The ASA must make sure future generations don't recoil at our commercials.

July’s been quite the month for gender in the news. From Jodie Whittaker’s casting in Doctor Who, to trains “so simple even women can drive them”, to how much the Beeb pays its female talent, gender issues have dominated. 

You might think it was an appropriate time for the Advertising Standards Authority (ASA) to launch our own contribution to the debate, Depictions, Perceptions and Harm: a report on gender stereotypes in advertising, the result of more than a year’s careful scrutiny of the evidence base.

Our report makes the case that, while most ads (and the businesses behind them) are getting it right when it comes to avoiding damaging gender stereotypes, the evidence suggests that some could do with reigning it in a little. Specifically, it argues that some ads can contribute to real world harms in the way they portray gender roles and characteristics.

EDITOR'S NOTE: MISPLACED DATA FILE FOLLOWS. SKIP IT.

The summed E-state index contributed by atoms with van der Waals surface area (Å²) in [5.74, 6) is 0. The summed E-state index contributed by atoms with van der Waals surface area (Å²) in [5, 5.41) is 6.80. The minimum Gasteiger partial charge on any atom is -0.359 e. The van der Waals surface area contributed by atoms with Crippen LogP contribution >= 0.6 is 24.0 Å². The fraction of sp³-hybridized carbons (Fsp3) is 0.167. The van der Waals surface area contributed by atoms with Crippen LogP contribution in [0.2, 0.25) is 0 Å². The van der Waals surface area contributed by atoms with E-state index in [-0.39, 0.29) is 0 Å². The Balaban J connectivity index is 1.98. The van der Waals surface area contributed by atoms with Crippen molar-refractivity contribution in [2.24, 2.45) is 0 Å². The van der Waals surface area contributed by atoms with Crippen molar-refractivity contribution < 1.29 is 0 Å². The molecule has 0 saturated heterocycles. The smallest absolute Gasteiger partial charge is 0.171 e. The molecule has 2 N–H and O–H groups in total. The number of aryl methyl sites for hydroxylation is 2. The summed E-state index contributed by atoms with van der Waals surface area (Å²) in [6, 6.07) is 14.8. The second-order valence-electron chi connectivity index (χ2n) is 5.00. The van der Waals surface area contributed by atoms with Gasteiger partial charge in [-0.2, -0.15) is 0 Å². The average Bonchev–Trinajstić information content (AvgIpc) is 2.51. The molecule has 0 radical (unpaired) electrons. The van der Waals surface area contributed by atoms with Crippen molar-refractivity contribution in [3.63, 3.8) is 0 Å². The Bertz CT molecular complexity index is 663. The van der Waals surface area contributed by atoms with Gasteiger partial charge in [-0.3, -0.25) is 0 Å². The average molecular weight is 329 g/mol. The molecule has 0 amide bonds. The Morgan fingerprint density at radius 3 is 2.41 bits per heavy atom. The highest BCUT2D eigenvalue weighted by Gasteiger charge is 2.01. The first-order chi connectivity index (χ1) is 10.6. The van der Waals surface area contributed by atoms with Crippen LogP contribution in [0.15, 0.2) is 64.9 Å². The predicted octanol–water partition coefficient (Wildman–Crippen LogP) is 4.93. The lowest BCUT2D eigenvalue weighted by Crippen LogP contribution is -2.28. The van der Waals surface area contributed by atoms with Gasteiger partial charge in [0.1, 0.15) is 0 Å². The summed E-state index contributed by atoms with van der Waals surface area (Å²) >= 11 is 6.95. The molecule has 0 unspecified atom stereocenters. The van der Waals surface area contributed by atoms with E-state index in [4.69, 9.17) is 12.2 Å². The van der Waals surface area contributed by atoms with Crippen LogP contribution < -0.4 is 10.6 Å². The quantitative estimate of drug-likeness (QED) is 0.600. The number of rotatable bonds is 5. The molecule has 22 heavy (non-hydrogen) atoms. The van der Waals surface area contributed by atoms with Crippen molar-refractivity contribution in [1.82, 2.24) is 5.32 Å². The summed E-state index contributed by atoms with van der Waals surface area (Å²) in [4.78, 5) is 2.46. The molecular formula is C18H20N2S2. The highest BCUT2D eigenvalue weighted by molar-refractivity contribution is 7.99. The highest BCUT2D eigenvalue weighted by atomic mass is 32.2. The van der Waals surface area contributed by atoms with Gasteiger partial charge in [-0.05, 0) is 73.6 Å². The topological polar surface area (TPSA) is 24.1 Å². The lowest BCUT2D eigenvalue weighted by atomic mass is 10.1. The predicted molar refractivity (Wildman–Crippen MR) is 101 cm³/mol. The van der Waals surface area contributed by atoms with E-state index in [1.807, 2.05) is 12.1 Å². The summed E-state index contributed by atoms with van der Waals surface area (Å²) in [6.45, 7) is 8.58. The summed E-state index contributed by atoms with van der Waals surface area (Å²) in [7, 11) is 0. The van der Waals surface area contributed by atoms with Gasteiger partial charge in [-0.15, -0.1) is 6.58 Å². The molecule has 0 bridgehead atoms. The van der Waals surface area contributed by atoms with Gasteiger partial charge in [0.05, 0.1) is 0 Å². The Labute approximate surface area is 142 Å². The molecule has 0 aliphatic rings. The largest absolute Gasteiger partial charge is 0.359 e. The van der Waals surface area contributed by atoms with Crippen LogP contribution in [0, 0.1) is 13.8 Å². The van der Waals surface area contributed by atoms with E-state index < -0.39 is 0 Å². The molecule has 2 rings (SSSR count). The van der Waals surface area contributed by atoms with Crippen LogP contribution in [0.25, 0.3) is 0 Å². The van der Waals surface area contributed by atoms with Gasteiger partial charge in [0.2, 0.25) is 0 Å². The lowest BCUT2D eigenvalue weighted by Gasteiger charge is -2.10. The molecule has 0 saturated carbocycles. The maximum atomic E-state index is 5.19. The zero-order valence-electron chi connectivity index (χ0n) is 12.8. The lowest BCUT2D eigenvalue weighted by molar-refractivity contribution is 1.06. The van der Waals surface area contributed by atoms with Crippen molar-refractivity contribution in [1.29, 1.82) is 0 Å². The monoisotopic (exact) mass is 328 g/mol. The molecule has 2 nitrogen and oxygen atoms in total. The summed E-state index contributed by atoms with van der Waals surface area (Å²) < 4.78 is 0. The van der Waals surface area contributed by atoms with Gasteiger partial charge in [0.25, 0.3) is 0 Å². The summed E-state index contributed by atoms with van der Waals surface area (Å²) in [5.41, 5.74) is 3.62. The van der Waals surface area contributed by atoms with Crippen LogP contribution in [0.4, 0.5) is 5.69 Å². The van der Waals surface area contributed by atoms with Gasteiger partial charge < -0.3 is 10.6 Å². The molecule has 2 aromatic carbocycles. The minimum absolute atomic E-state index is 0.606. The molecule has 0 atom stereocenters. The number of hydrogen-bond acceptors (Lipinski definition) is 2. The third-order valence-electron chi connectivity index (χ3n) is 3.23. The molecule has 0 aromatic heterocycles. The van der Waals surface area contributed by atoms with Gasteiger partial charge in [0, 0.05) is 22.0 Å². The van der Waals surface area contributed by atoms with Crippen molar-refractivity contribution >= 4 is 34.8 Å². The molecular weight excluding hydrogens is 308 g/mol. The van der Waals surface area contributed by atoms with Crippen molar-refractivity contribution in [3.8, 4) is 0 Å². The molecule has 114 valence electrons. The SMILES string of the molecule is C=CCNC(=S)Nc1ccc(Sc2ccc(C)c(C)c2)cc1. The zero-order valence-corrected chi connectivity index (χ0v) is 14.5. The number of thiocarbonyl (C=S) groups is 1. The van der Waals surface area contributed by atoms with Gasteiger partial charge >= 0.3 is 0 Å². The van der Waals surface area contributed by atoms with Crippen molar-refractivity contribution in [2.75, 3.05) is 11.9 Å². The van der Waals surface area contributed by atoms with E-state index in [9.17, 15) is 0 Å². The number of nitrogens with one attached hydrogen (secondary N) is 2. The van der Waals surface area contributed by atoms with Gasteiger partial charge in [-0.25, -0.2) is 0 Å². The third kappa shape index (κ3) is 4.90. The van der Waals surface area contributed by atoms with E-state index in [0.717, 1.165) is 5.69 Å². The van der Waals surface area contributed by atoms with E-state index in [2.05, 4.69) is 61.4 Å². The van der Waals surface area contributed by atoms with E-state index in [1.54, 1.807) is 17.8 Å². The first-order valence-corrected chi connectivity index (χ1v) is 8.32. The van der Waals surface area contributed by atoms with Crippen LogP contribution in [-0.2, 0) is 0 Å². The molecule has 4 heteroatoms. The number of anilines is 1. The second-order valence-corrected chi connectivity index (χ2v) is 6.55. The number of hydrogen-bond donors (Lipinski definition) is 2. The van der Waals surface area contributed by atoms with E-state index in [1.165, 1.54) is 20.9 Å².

We’re not talking here about ads that show a woman doing the cleaning or a man the DIY. It would be most odd if advertisers couldn’t depict a woman doing the family shop or a man mowing the lawn. Ads cannot be divorced from reality.

What we’re talking about is ads that go significantly further by, for example, suggesting through their content and context that it’s a mum’s sole duty to tidy up after her family, who’ve just trashed the house. Or that an activity or career is inappropriate for a girl because it’s the preserve of men. Or that boys are not “proper” boys if they’re not strong and stoical. Or that men are hopeless at simple parental or household tasks because they’re, well...men.